4. Hunters Hill
5. Ku-Ring-Gai

1. Strathfield
2. Burwood
3. Fairfield
4. Liverpool
5. Blacktown

Some of the major risk factors for breast cancer, aside from family history, include:

  • high maternal age (35+)
  • early onset of menstruation
  • late menopause
  • age.

Some of the modifiable risk factors for breast cancer include:

  • overweight and obesity
  • physical inactivity
  • smoking
  • alcohol intake.

Breast cancer occurs more frequently among women who live in more affluent areas. 

Women can improve their breast cancer outcomes by being breast aware and screening regularly between the ages of 50 and 74.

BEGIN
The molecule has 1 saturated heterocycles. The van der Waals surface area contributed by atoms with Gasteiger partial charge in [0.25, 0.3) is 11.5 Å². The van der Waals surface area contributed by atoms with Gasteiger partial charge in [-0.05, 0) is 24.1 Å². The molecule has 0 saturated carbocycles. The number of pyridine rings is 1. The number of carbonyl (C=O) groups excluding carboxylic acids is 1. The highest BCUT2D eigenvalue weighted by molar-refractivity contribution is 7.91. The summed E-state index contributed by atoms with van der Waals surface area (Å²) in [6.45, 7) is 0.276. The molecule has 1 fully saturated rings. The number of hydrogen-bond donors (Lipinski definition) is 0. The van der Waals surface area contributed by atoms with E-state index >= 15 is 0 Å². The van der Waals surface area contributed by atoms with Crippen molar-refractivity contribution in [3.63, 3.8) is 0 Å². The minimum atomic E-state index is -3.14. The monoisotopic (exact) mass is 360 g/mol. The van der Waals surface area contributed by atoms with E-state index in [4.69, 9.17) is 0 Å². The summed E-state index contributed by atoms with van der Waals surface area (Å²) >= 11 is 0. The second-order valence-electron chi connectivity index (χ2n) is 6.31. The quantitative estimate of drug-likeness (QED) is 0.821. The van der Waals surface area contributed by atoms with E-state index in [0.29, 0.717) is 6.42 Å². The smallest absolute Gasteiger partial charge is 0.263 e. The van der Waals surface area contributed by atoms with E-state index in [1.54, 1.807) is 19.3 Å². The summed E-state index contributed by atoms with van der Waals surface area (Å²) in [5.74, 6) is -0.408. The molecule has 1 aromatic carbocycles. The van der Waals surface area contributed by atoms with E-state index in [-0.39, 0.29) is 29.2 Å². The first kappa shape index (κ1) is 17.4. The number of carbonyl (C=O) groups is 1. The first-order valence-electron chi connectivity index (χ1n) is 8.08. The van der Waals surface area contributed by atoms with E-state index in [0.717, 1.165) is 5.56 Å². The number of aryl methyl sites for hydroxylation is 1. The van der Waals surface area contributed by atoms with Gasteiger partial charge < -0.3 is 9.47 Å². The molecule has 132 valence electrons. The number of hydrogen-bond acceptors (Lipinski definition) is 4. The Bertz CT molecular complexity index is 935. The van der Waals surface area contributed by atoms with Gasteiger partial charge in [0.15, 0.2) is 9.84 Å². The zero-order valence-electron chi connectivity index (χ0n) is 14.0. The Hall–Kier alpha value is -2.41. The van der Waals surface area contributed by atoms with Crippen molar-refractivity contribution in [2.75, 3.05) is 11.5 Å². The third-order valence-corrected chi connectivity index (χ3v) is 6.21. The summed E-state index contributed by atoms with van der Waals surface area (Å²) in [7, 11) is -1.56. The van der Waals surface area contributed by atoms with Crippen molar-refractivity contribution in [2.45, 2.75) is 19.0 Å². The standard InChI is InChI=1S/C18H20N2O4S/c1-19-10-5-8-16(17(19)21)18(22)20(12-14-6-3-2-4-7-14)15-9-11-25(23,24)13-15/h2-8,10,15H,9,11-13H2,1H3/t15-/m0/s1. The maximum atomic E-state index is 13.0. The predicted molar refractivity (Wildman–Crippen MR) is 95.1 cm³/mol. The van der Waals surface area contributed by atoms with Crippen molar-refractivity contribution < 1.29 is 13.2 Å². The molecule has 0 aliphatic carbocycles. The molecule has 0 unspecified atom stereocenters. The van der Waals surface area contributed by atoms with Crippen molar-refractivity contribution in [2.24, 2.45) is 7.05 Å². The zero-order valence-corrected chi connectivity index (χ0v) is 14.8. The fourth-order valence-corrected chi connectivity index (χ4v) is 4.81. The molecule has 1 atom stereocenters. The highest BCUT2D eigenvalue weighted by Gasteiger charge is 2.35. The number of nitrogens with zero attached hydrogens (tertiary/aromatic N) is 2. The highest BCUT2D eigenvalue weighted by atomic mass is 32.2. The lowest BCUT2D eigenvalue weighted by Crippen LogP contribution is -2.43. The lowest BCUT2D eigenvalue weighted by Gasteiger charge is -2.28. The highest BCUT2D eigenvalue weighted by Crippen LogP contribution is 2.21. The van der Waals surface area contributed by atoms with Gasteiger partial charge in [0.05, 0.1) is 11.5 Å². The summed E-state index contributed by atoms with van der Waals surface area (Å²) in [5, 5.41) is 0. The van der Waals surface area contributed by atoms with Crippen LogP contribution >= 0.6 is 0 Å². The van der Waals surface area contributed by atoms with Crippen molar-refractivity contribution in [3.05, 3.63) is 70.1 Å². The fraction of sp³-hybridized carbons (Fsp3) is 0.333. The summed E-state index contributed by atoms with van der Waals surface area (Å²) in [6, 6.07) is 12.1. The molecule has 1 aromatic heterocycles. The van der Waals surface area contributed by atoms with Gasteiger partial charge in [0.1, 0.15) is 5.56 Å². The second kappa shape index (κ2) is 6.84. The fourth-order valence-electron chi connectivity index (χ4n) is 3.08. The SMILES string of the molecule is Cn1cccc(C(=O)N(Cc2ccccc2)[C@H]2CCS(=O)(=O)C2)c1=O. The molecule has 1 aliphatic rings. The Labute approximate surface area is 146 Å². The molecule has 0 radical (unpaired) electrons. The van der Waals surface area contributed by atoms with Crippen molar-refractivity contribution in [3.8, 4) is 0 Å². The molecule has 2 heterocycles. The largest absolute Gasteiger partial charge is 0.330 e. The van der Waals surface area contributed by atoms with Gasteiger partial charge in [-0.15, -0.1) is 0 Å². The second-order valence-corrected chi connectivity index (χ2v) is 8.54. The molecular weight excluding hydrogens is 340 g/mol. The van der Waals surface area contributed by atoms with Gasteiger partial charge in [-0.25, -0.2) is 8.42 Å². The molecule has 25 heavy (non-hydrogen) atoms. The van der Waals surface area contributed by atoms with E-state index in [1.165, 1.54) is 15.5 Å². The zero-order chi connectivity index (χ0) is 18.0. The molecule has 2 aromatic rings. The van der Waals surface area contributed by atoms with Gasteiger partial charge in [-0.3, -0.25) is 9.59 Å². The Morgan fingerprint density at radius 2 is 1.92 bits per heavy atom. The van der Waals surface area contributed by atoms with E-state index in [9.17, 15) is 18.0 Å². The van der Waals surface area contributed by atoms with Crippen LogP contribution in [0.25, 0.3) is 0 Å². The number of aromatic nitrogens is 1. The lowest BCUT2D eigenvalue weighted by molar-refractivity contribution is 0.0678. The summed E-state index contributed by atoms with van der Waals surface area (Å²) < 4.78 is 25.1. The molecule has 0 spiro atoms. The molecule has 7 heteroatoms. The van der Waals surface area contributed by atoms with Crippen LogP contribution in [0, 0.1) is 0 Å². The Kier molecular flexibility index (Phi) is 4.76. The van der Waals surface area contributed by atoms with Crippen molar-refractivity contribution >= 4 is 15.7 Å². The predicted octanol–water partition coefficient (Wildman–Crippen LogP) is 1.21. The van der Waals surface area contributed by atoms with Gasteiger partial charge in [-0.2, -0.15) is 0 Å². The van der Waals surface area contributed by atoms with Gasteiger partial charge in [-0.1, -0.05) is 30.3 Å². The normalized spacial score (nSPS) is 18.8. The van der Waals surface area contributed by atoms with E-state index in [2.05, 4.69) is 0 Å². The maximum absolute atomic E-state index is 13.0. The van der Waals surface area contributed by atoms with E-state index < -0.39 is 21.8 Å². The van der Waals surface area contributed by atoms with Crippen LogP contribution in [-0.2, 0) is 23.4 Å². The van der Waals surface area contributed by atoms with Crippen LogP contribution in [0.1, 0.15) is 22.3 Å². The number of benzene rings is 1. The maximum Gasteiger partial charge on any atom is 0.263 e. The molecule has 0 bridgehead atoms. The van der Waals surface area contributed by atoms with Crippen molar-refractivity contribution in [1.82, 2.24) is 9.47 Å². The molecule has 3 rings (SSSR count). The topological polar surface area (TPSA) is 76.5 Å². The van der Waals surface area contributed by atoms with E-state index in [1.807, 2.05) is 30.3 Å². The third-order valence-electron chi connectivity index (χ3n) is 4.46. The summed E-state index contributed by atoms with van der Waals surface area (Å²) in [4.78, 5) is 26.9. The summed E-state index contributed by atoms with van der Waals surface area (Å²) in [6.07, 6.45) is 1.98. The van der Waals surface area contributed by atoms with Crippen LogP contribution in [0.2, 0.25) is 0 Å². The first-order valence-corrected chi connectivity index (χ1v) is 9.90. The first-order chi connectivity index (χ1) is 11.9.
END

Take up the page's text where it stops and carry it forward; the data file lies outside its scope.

Lung cancer

Sydney areas with the highest and lowest incidence rates for lung cancer.

Sydney areas with the highest and lowest incidence rates for lung cancer.

Highest incidence
Lowest incidence

1. Campbelltown
2. Penrith
3. Blacktown
4. Liverpool
5. Bayside

1. Ku-Ring-Gai
2. Lane Cove
3. Hunters Hill
4. The Hills Shire
5. Hornsby

Note that Blacktown and Liverpool have the same projected lung cancer rate.

Smoking is responsible for 90% of lung cancers in men and two thirds of cancers in women.

This strong link with smoking is reflected in the varying rates across Sydney.

Lung cancer is declining in men but still rising in women. This is due to the later peak in smoking rates among women.

For support to quit smoking, visit iCanQuit or call the NSW Quitline on 13 7848.

It is important to remember lung cancer is not just caused by smoking, and everyone should be aware of the signs and symptoms of the disease. The chance of surviving lung cancer is best when the cancer is found early.